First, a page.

We must do better on informed consent
23 May 2022
The Health and Disability Commissioner is deeply concerned about the findings of a study of medical students’ experiences of informed consent in patients’ treatment.
The study, published in the New Zealand Medical Journal, showed serious lapses in obtaining informed consent by medical students for sensitive examinations.
Morag McDowell, Health and Disability Commissioner says she is very disappointed this issue is continuing, noting the same issue was raised in a 2016 study.
“I will be raising this matter directly with Health New Zealand, DHBs and medical schools to reinforce message that informed consent is at the heart of the Code of Health and Disability Services Consumers' Rights. I will also be asking what actions will be taken in response to the study’s findings.”
“Patients should be asked about the involvement of medical students in their care and their right to informed consent. Any unconsented sensitive examination is a clear breach of a patient’s rights.”
Ms McDowell says a lack of clinical and ethical leadership is a system failure.
“These students have not been supported. Leadership from senior doctors and nurses must be shown in rectifying this.”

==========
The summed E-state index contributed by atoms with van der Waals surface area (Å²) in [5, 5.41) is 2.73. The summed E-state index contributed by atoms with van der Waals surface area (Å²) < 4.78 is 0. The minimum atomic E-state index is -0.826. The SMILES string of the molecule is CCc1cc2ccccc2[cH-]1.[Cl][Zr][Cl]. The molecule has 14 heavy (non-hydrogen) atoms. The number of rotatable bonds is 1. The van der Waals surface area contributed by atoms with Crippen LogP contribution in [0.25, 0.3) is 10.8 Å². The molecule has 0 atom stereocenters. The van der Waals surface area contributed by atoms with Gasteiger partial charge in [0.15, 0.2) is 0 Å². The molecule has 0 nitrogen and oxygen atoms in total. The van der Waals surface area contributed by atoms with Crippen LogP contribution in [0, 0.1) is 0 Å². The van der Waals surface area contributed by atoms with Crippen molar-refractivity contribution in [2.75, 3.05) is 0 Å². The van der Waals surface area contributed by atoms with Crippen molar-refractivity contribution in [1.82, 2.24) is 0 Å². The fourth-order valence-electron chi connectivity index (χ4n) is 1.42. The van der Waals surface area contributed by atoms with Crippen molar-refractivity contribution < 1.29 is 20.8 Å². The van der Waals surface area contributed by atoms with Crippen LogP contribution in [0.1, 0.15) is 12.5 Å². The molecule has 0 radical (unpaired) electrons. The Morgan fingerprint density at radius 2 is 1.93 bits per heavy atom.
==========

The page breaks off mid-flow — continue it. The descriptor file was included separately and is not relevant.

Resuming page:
“This requires positive and ethical role modelling, and students must feel empowered to question any examination if a patient has not given informed consent.”
“I will be paying particular attention to people’s concerns as they raise them, and I encourage anyone who has knowledge of, or is concerned about sensitive examinations having taken place without informed consent to report their concerns to my office directly at 0800 11 22 33 or to make a complaint at www.hdc.org.nz.”
Notes for Editors
- The study was informed by a 2019 survey of 93 final year students at the University of Auckland Medical School. It found students were not always compliant with informed consent guidance across a range sensitive examinations of unconscious and conscious patients.
- Factors identified in the reasons included students and supervisors lacking awareness of policies, or hierarchical structures making it difficult to challenge informed consent not being sought.